Next, get to filling it all out, organizing it and proofreading it. Then, ask a trusted adult to check behind you to make sure you didn’t miss anything and to look for errors.
Four Key Components of a College App
- Personal information
- High school transcripts
- ACT or SAT test scores
- Letters of recommendation
+ Important Add-Ons
- Financial aid and scholarship apps
Step 6: Don’t forget financial aid.
Usually, a portion of your college application paperwork includes financial aid and scholarship applications, and these are hugely important. Whether you think you’ll qualify or not, FILL IT OUT!
For example, every Hendrix College student receives some form of financial assistance, and last year, the average financial aid package from John Brown University for incoming students was more than $16,000. Not to mention, the Arkansas Academic Challenge Scholarship is open to ALL Arkansas students, and the FAFSA and YOUniversal Scholarship app are two crucial financial aid applications that anyone can complete (and should!).
Call each school's financial aid office for more information.
“The University of Arkansas Community College at Morrilton Financial Aid office has an assistance lab where qualified staff members are eager to guide students through the process of applying for financial aid,” said Mary Clark, UACCM director of marketing and public relations. “[We] strive to be accessible to as many individuals as possible.”
Step 7: Pay the fees.
There is no standard college application fee, but the schools you are applying to will let you know what you owe for applying (visit their website or call the admissions office).
If you’re applying to multiple schools, the fees add up and it gets expensive, which is why we recommend narrowing down your list of colleges as much as possible.
According to US News & World Report’s annual survey of more than 800 colleges, the average application fee was about $45.
Step 8: Submit (and wait).
After you complete steps one-to-seven, it’s time to submit your application packets via snail mail or online (again, check your schools’ requirements). Then, sit back and wait. Better yet, stay busy keeping your grades up and enjoying your senior year. Good news is on the way!
Step 9: Celebrate your acceptance!
See? That really wasn’t so bad! Happy mail is pouring in from your colleges of choice and now you have to make a decision. When you’re ready, notify the school you pick of your decision to accept. Next up, it’s time to celebrate and plan for graduation. The hard part is over (that is, unless you still need to decide on a major, but we have great ideas for that on page 200).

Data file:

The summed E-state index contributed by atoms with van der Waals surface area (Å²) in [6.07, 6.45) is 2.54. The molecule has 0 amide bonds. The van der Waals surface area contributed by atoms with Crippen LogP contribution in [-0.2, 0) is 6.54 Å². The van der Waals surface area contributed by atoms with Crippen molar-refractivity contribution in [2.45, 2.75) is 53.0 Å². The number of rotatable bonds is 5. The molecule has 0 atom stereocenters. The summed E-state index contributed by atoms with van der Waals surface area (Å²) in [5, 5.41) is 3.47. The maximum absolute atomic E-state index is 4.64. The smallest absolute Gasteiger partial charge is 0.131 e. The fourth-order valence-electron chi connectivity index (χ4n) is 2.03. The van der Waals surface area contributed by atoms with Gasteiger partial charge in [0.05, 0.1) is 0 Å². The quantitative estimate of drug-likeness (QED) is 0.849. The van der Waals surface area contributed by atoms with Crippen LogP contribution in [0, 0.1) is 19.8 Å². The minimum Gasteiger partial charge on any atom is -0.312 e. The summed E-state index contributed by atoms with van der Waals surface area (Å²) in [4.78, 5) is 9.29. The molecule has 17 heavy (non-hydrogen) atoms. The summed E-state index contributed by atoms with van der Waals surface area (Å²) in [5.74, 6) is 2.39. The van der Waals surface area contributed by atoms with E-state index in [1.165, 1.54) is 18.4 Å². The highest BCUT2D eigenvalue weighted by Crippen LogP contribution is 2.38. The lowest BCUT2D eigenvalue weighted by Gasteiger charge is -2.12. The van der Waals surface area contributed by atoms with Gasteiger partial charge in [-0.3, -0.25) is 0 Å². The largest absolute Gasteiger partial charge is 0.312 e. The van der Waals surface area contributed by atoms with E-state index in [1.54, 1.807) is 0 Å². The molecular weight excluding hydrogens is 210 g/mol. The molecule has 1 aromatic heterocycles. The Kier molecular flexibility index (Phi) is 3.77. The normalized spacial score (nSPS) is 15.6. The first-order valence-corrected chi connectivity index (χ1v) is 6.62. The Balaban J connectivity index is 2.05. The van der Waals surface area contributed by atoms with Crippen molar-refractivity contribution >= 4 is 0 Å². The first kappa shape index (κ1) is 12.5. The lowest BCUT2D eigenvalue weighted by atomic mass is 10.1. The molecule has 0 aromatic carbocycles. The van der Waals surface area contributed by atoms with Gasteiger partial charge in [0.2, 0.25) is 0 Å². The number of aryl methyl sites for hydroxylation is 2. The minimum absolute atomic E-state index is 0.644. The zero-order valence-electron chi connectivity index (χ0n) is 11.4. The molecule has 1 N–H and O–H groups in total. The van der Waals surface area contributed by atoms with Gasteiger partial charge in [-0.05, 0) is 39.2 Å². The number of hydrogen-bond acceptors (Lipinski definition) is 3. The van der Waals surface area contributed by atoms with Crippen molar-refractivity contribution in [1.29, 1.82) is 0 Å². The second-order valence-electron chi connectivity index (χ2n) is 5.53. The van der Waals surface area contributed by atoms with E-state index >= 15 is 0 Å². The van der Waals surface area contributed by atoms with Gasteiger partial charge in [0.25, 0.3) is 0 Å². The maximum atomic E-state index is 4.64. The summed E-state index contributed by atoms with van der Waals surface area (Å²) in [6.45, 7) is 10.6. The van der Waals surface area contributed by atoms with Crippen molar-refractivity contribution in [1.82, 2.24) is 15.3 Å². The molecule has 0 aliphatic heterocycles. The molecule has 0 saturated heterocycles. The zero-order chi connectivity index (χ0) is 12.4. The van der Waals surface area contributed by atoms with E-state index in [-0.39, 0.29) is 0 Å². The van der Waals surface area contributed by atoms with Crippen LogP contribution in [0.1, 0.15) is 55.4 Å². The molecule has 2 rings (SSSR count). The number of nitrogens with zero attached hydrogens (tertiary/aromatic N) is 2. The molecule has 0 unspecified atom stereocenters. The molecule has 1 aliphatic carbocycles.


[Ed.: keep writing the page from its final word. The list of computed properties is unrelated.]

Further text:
Seven terms used in the admissions process that no one ever explains—until now!
1. Regular admission: Applications are accepted during a window of time (usually in the winter); all applications are reviewed and compared before acceptance (or rejection)letters are sent out.
2. Rolling admission: Students can apply anytime before an admissions deadline, and applications are reviewed as they’re received. Think first come, first served. Late applicants are at a disadvantage.
3. Open admission: Any student who applies and meets the school’s requirements will get in.
4. Early decision: You can apply early and applications are considered before those received during the regular admissions window. HOWEVER, you MUST attend the school if accepted, and you can’t apply elsewhere until the school accepts or rejects you.
5. Early action: Like early decision, but you do not have to attend the school if accepted, and you do not have to wait to apply to other schools.
6. Early evaluation: This is cool! You can apply early and ask that your materials be reviewed by the college. The school then reports back with your chances of acceptance (fair, good or poor). This intel allows you to keep applying, or rest easy.
7. Deferred admission: Gap year, anyone? You go through the school’s admissions process but can defer for one year. For example, if you got accepted for the 2023-24 school year, you could defer to 2024-25 instead.